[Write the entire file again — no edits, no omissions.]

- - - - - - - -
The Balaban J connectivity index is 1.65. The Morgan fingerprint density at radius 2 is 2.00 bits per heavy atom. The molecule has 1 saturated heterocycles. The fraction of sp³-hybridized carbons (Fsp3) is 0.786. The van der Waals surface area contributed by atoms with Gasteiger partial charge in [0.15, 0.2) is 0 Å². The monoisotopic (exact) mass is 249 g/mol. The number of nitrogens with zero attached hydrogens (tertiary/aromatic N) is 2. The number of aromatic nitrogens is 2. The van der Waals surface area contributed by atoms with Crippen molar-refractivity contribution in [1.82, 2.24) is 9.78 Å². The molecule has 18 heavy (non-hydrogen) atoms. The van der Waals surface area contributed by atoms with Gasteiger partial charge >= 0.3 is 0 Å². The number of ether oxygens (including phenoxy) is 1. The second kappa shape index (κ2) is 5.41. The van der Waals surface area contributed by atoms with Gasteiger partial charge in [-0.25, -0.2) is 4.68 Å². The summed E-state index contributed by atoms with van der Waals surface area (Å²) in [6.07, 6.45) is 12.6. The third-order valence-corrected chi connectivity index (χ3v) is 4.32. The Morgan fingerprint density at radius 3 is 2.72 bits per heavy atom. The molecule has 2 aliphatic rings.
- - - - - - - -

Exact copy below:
The Balaban J connectivity index is 1.65. The Morgan fingerprint density at radius 2 is 2.00 bits per heavy atom. The molecule has 1 saturated heterocycles. The fraction of sp³-hybridized carbons (Fsp3) is 0.786. The van der Waals surface area contributed by atoms with Gasteiger partial charge in [0.15, 0.2) is 0 Å². The monoisotopic (exact) mass is 249 g/mol. The number of nitrogens with zero attached hydrogens (tertiary/aromatic N) is 2. The number of aromatic nitrogens is 2. The van der Waals surface area contributed by atoms with Crippen molar-refractivity contribution in [1.82, 2.24) is 9.78 Å². The molecule has 18 heavy (non-hydrogen) atoms. The van der Waals surface area contributed by atoms with Gasteiger partial charge >= 0.3 is 0 Å². The number of ether oxygens (including phenoxy) is 1. The second kappa shape index (κ2) is 5.41. The van der Waals surface area contributed by atoms with Gasteiger partial charge in [-0.25, -0.2) is 4.68 Å². The summed E-state index contributed by atoms with van der Waals surface area (Å²) in [6.07, 6.45) is 12.6. The third-order valence-corrected chi connectivity index (χ3v) is 4.32. The Morgan fingerprint density at radius 3 is 2.72 bits per heavy atom. The molecule has 2 aliphatic rings.